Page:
In the early 1900s the contents of the Temple of Athena were moved to museums like the Louvre.[1] Among the artworks found here were images of mythical creatures and heraldic events.

Lower Assos has is a small pebbly beach. Although the narrow road to İskele, the ex-fishing harbour, is steep and with sheer drops, a constant stream of cars and minibuses passes up and down it from dawn to dusk.

Sculpted architrave from the Temple of Athena in Assos (Louvre Museum, Paris)
Sculpted architrave from the Temple of Athena in Assos (Louvre Museum, Paris)


  1. ^ a b c d e Eleventh edition of the Encyclopædia Britannica, p. 790.
  2. ^ Pliny. Naturalis Historia. Vol. 5.32.
  3. ^ St. Paul's Routes: From Troas to Assos Archived March 24, 2012, at the Wayback Machine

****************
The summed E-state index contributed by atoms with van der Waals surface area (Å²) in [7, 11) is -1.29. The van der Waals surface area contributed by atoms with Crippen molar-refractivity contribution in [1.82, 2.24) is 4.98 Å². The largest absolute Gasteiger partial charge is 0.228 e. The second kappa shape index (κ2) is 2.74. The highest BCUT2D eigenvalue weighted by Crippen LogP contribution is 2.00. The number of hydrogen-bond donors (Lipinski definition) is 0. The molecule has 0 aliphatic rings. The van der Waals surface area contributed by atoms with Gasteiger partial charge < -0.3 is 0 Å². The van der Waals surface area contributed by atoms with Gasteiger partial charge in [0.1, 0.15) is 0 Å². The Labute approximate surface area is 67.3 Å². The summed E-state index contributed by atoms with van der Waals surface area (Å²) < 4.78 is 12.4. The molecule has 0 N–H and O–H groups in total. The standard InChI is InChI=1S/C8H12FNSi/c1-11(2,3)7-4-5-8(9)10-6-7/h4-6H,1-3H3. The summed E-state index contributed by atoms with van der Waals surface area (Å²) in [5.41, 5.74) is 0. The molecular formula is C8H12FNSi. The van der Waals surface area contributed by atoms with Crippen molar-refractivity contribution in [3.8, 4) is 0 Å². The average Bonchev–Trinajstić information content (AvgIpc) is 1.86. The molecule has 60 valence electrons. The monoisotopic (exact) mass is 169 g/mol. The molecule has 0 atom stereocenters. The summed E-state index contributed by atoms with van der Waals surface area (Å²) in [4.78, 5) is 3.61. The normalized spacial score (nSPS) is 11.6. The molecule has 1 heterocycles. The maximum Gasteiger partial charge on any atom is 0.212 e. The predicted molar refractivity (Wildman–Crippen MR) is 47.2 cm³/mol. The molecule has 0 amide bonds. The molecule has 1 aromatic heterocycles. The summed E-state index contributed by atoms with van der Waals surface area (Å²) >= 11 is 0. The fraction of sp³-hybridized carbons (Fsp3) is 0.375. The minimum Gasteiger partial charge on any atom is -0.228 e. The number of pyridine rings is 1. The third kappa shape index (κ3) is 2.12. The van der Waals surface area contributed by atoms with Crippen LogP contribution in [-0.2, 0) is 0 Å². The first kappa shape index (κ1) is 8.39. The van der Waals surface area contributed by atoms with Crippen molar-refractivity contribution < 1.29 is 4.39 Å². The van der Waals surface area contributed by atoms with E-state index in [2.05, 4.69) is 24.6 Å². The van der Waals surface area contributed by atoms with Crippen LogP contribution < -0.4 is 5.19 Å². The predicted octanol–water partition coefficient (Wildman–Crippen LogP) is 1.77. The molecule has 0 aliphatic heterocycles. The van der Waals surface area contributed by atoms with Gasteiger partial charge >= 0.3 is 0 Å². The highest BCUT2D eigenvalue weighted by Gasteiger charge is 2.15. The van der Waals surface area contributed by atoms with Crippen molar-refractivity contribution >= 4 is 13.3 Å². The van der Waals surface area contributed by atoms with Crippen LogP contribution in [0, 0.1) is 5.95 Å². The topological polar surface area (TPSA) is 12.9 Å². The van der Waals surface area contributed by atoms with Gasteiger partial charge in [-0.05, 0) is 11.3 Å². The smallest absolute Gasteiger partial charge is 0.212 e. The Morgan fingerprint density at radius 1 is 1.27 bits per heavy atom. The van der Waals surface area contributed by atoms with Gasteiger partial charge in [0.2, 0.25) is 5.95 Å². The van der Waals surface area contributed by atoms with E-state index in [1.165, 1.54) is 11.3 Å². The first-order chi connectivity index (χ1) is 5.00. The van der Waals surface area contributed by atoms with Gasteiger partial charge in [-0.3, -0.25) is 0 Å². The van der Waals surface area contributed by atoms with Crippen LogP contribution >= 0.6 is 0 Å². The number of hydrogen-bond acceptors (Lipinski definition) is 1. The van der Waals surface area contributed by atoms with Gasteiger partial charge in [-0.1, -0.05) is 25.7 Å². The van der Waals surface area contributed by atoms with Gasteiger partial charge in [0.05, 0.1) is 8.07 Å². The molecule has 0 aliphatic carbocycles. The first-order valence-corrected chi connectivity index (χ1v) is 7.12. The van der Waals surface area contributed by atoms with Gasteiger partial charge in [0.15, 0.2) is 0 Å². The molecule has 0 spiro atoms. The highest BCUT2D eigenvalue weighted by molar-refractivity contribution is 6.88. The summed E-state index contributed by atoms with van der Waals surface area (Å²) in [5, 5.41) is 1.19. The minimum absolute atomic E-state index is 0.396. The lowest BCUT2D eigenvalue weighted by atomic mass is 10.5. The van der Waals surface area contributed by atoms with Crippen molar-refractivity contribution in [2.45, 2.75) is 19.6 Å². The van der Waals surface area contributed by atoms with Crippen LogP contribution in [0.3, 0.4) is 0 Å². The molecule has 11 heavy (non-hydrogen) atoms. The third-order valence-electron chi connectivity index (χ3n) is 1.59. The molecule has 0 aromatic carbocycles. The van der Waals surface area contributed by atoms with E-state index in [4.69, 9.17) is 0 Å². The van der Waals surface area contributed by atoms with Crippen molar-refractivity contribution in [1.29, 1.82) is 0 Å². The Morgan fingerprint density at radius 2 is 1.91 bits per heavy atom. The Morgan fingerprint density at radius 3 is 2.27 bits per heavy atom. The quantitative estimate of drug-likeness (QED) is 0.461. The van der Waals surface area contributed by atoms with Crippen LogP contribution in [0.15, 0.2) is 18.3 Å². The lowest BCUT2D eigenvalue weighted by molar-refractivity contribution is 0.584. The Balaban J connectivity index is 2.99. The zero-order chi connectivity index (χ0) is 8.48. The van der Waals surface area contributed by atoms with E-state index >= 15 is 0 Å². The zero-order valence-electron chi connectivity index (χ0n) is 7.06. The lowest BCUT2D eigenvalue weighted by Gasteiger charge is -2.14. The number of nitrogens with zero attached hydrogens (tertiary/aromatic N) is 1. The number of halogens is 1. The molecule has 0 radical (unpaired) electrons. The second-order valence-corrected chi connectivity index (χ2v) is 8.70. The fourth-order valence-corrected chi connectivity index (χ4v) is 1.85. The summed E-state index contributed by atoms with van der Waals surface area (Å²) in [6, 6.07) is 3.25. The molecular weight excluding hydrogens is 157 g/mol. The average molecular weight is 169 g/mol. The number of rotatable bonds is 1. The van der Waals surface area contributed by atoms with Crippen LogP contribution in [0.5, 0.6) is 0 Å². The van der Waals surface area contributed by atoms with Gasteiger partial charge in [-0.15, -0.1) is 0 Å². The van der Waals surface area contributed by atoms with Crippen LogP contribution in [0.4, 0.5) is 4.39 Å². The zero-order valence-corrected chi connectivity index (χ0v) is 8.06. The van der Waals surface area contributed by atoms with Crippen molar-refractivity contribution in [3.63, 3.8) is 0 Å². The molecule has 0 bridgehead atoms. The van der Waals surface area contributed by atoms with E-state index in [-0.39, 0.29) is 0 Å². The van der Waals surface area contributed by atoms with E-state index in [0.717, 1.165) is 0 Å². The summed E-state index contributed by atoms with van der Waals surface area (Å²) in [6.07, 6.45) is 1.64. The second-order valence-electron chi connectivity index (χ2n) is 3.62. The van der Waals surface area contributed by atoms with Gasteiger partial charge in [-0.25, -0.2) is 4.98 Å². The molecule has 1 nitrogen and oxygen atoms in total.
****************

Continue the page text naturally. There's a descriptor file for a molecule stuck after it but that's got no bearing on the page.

4. ^ "Archaeological Site of Assos". UNESCO World Heritage Centre. UNESCO. Retrieved 4 June 2018.
  5. ^ a b c Points from Turkey Archived 2007-05-05 at the Wayback Machine
  6. ^ Eleventh editition of the Encyclopædia Britannica p790
  7. ^ a b c Ancient Greece: Aristotle
  8. ^ a b Tucker, Jack (2012). Innocents Return Abroad: Exploring Ancient Sites in Western Turkey. pp. 17–18. ISBN 9781478343585.
  9. ^ Acts 20:13–14
  10. ^ "ASSOS (BEHRAMKALE)". Retrieved 2022-10-03.
  11. ^ Family grave of 2,000 years discovered in Turkey's northwest
  12. ^ 2,000-year-old athletes' tools unearthed in Turkey's Assos
  13. ^ "Lion statue of Hellenistic period found". Hürriyet Daily News. Retrieved 2019-10-30.
  14. ^ "Lion statue of Hellenistic period unveiled in Turkeys Çanakkale - Sayfa 8 - Galeri - Life - 30 Ekim 2019 Çarşamba". Retrieved 2019-10-30.
  15. ^ Val, Daniel; Archaeology, ovski · in (2019-09-20). "2nd Century BC Lion Statue from Hellenistic Era, Byzantine Oven Found in Ancient Assos in Turkey". Archaeology in Bulgaria. Retrieved 2019-10-30.
  16. ^ "ASSOS (BEHRAMKALE)". Retrieved 2022-10-03.